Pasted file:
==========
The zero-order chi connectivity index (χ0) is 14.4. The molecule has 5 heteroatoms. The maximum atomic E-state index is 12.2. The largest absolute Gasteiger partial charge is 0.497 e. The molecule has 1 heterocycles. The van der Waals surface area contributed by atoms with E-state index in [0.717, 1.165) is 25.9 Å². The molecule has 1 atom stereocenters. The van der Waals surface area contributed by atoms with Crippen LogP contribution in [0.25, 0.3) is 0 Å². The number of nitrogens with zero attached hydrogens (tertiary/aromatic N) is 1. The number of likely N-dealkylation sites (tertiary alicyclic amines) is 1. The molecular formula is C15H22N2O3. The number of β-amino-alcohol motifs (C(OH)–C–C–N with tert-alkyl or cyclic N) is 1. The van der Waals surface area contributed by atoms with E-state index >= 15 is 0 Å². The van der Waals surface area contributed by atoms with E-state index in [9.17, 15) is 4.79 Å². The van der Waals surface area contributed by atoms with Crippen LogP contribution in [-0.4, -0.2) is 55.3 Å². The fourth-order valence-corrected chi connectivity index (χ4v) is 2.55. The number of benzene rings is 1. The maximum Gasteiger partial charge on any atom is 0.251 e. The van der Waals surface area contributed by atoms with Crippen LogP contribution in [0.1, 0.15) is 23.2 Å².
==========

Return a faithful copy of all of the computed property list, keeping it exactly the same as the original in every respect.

The zero-order chi connectivity index (χ0) is 14.4. The molecule has 5 heteroatoms. The maximum atomic E-state index is 12.2. The largest absolute Gasteiger partial charge is 0.497 e. The molecule has 1 heterocycles. The van der Waals surface area contributed by atoms with E-state index in [0.717, 1.165) is 25.9 Å². The molecule has 1 atom stereocenters. The van der Waals surface area contributed by atoms with Crippen LogP contribution in [0.25, 0.3) is 0 Å². The number of nitrogens with zero attached hydrogens (tertiary/aromatic N) is 1. The number of likely N-dealkylation sites (tertiary alicyclic amines) is 1. The molecular formula is C15H22N2O3. The number of β-amino-alcohol motifs (C(OH)–C–C–N with tert-alkyl or cyclic N) is 1. The van der Waals surface area contributed by atoms with E-state index >= 15 is 0 Å². The van der Waals surface area contributed by atoms with E-state index in [9.17, 15) is 4.79 Å². The van der Waals surface area contributed by atoms with Crippen LogP contribution in [-0.4, -0.2) is 55.3 Å². The fourth-order valence-corrected chi connectivity index (χ4v) is 2.55. The number of benzene rings is 1. The maximum Gasteiger partial charge on any atom is 0.251 e. The van der Waals surface area contributed by atoms with Crippen LogP contribution in [0.1, 0.15) is 23.2 Å².